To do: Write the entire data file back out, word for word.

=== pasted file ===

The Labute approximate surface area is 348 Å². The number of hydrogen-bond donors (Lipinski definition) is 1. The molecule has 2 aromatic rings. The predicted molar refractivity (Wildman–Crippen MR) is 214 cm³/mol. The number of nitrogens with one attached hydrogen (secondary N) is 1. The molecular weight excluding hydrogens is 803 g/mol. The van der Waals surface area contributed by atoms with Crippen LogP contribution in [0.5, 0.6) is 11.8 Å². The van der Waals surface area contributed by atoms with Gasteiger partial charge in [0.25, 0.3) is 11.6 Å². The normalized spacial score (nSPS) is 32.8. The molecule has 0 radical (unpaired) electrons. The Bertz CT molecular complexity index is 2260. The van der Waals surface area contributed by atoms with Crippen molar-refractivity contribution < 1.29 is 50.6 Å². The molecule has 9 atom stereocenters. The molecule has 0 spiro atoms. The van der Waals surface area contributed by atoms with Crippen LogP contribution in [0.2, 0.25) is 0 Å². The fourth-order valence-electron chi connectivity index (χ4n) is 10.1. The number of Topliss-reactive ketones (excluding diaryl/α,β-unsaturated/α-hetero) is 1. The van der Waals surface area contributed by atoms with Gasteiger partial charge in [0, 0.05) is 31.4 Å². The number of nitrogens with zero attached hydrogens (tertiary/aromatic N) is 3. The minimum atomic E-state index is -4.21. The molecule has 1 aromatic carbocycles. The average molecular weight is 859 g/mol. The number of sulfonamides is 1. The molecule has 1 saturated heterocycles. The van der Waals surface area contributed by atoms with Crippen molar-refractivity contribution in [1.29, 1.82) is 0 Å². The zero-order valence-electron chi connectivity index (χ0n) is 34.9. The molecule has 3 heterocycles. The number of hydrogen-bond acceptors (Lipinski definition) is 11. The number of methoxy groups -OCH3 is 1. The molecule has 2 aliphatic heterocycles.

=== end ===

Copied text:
The Labute approximate surface area is 348 Å². The number of hydrogen-bond donors (Lipinski definition) is 1. The molecule has 2 aromatic rings. The predicted molar refractivity (Wildman–Crippen MR) is 214 cm³/mol. The number of nitrogens with one attached hydrogen (secondary N) is 1. The molecular weight excluding hydrogens is 803 g/mol. The van der Waals surface area contributed by atoms with Crippen LogP contribution in [0.5, 0.6) is 11.8 Å². The van der Waals surface area contributed by atoms with Gasteiger partial charge in [0.25, 0.3) is 11.6 Å². The normalized spacial score (nSPS) is 32.8. The molecule has 0 radical (unpaired) electrons. The Bertz CT molecular complexity index is 2260. The van der Waals surface area contributed by atoms with Crippen molar-refractivity contribution < 1.29 is 50.6 Å². The molecule has 9 atom stereocenters. The molecule has 0 spiro atoms. The van der Waals surface area contributed by atoms with Crippen LogP contribution in [0.2, 0.25) is 0 Å². The fourth-order valence-electron chi connectivity index (χ4n) is 10.1. The number of Topliss-reactive ketones (excluding diaryl/α,β-unsaturated/α-hetero) is 1. The van der Waals surface area contributed by atoms with Gasteiger partial charge in [0, 0.05) is 31.4 Å². The number of nitrogens with zero attached hydrogens (tertiary/aromatic N) is 3. The minimum atomic E-state index is -4.21. The molecule has 1 aromatic carbocycles. The average molecular weight is 859 g/mol. The number of sulfonamides is 1. The molecule has 1 saturated heterocycles. The van der Waals surface area contributed by atoms with Crippen molar-refractivity contribution in [1.29, 1.82) is 0 Å². The zero-order valence-electron chi connectivity index (χ0n) is 34.9. The molecule has 3 heterocycles. The number of hydrogen-bond acceptors (Lipinski definition) is 11. The number of methoxy groups -OCH3 is 1. The molecule has 2 aliphatic heterocycles.